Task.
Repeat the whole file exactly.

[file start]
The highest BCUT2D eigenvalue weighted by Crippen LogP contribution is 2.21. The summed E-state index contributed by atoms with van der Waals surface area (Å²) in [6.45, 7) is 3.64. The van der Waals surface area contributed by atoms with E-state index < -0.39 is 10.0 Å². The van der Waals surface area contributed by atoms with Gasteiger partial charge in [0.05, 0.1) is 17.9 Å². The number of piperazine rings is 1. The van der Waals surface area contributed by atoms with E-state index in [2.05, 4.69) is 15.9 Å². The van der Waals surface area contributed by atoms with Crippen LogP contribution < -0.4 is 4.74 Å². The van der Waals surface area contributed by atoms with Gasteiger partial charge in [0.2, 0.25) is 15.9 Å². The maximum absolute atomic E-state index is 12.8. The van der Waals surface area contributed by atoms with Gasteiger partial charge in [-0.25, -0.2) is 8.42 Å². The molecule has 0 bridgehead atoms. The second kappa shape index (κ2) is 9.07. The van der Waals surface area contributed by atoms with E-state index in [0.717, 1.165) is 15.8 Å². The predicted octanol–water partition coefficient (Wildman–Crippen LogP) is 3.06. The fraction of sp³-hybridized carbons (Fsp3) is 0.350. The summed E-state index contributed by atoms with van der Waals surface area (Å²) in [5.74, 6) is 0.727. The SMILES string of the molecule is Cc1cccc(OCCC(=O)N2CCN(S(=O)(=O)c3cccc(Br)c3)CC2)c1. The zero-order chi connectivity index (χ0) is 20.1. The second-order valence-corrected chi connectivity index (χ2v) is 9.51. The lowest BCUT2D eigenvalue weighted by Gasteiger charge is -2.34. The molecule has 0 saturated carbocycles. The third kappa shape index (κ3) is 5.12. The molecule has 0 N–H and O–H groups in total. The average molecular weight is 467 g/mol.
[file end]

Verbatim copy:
The highest BCUT2D eigenvalue weighted by Crippen LogP contribution is 2.21. The summed E-state index contributed by atoms with van der Waals surface area (Å²) in [6.45, 7) is 3.64. The van der Waals surface area contributed by atoms with E-state index < -0.39 is 10.0 Å². The van der Waals surface area contributed by atoms with Gasteiger partial charge in [0.05, 0.1) is 17.9 Å². The number of piperazine rings is 1. The van der Waals surface area contributed by atoms with E-state index in [2.05, 4.69) is 15.9 Å². The van der Waals surface area contributed by atoms with Crippen LogP contribution < -0.4 is 4.74 Å². The van der Waals surface area contributed by atoms with Gasteiger partial charge in [0.2, 0.25) is 15.9 Å². The maximum absolute atomic E-state index is 12.8. The van der Waals surface area contributed by atoms with Gasteiger partial charge in [-0.25, -0.2) is 8.42 Å². The molecule has 0 bridgehead atoms. The second kappa shape index (κ2) is 9.07. The van der Waals surface area contributed by atoms with E-state index in [0.717, 1.165) is 15.8 Å². The predicted octanol–water partition coefficient (Wildman–Crippen LogP) is 3.06. The fraction of sp³-hybridized carbons (Fsp3) is 0.350. The summed E-state index contributed by atoms with van der Waals surface area (Å²) in [5.74, 6) is 0.727. The SMILES string of the molecule is Cc1cccc(OCCC(=O)N2CCN(S(=O)(=O)c3cccc(Br)c3)CC2)c1. The zero-order chi connectivity index (χ0) is 20.1. The second-order valence-corrected chi connectivity index (χ2v) is 9.51. The lowest BCUT2D eigenvalue weighted by Gasteiger charge is -2.34. The molecule has 0 saturated carbocycles. The third kappa shape index (κ3) is 5.12. The molecule has 0 N–H and O–H groups in total. The average molecular weight is 467 g/mol.